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Marketing the Church

15September2011

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As I write this blog, I am watching television advertisements in-between episodes of the new Looney Tunes.  Interestingly, most of the day was spent at a free event (sponsored by Cox) for churches and non-profit organizations.  The topic of the day was using social media to market your congregation.

Okay, some of you, at this moment, need to rein in your rage.  Let that vein in your forehead stop throbbing and the blood pressure fall.  It’s okay, take a deep breath.

The reality is that “marketing the church”, advertising, or anything else along those lines really bring forth strong emotions in people.  Some folks are content with having the hours posted on the outdoor (unlit) sign and leaving the door unlocked (but only on Sunday mornings).  Some are content with the above and having an ad in the yellow pages (for anyone under 30 reading this blog: the yellow pages is a phone book (a big book with names and telephone numbers, like your contact list on your smart phone) which listed businesses and organizations instead of individuals).

A few congregations have websites (with events from 2008 still listed), fewer still have Facebook pages and so on and so forth.  The more technologically advanced or savvy a congregation becomes, the stronger the emotions seem to run either in favor of accepting the latest (and greatest?) in marketing and online presence, or railing against the loss of face-to-face communication and depth of relationship.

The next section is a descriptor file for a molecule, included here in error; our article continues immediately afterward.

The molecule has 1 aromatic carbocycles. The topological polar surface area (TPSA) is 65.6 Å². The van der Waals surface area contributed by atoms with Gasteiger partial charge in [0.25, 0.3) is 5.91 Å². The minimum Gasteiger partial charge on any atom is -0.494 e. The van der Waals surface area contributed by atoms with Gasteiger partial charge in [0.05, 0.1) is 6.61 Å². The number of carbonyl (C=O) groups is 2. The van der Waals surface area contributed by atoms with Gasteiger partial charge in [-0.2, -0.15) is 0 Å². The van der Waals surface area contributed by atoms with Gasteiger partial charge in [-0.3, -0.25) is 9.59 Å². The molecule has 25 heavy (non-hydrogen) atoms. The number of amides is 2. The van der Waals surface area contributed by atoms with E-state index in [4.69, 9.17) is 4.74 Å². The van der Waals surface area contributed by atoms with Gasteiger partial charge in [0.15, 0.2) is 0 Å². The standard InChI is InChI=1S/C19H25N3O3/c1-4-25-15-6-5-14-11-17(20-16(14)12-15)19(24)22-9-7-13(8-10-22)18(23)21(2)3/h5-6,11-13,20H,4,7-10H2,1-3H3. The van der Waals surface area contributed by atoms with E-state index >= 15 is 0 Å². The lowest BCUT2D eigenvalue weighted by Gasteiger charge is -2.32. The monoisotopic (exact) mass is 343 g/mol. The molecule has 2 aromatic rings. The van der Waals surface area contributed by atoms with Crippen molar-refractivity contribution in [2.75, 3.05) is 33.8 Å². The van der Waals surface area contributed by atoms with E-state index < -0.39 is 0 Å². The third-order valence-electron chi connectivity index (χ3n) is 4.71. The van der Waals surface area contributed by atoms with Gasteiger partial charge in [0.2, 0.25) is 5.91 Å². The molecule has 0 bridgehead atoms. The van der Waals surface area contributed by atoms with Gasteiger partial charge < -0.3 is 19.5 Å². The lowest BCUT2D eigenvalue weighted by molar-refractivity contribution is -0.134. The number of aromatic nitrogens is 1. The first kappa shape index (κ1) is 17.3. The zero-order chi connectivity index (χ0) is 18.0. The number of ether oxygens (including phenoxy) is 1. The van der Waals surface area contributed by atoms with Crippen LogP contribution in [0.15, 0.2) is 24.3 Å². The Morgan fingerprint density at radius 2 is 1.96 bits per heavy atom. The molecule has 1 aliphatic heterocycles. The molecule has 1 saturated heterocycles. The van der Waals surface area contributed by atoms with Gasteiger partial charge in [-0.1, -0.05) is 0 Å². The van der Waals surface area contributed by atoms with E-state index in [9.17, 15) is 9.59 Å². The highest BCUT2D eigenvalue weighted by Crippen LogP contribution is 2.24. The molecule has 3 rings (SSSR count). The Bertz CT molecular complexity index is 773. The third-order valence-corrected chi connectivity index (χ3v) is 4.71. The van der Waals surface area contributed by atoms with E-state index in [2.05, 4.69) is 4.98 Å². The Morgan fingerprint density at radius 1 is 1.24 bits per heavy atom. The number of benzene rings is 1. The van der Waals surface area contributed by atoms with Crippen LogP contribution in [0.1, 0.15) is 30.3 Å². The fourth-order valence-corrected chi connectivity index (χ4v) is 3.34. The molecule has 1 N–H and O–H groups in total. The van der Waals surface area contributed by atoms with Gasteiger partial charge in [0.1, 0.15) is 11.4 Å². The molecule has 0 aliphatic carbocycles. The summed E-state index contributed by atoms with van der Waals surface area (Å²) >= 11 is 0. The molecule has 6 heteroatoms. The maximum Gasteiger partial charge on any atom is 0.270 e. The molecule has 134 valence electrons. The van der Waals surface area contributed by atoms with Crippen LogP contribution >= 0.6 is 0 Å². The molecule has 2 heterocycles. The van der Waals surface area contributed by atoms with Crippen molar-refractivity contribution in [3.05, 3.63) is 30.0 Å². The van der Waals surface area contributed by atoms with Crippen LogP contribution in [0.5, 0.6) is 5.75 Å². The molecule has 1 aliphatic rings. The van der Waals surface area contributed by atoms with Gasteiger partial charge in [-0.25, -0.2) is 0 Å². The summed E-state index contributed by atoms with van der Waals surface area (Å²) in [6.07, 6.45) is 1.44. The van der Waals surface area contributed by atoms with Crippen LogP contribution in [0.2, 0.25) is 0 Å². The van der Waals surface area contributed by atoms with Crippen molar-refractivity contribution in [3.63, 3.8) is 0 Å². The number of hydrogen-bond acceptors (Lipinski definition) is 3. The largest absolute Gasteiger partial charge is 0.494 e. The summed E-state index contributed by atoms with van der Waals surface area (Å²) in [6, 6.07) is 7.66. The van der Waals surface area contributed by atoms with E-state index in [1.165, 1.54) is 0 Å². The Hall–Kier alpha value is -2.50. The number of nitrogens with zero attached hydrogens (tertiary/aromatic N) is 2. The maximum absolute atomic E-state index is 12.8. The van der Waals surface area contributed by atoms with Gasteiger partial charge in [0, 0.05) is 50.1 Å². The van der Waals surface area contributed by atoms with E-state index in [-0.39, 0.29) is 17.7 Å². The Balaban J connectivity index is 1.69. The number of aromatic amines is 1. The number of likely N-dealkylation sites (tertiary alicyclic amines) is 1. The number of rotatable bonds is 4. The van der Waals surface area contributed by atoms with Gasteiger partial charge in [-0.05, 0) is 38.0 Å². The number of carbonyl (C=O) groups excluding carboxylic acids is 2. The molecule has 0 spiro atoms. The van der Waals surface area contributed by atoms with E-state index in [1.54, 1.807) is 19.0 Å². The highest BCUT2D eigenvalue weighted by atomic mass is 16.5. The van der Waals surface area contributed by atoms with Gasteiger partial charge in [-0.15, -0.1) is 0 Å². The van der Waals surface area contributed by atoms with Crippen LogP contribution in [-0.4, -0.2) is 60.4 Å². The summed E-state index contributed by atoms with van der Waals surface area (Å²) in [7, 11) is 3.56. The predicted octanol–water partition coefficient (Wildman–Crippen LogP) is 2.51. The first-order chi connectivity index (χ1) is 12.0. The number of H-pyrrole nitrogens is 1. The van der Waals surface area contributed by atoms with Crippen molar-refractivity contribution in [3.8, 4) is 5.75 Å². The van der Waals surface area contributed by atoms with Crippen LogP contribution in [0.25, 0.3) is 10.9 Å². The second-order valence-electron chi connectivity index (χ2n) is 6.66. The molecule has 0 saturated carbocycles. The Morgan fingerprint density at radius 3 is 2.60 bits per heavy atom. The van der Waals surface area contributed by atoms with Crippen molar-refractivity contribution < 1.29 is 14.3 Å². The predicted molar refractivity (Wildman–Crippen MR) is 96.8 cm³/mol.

As you may have suspected given the tenor of my post thus far, I am strongly in favor of using technology in order to make a congregation’s presence known.  During the year 2000, several media outlets named Martin Luther in their top 3 of the most influential people of the last 1000 years.  Johannes Gutenberg was usually number one, with either Luther or Christopher Columbus being number two and the other number three.  Gutenberg invented the movable type printing press (technology!) and Luther and the Reformers took advantage of the new technology.

As a Lutheran pastor, I can’t help but wonder how Luther and the rest of the Reformers would use technology, specifically in the realm of communication, today.  Facebook?  Foursquare?  Twitter?  Google+?  Probably all of the above and more in order to reach people with the Good News.

How do you use marketing in your congregation?  What internet presence does your congregation have?  What are the dangers and how do you navigate them?

KMF@CCD

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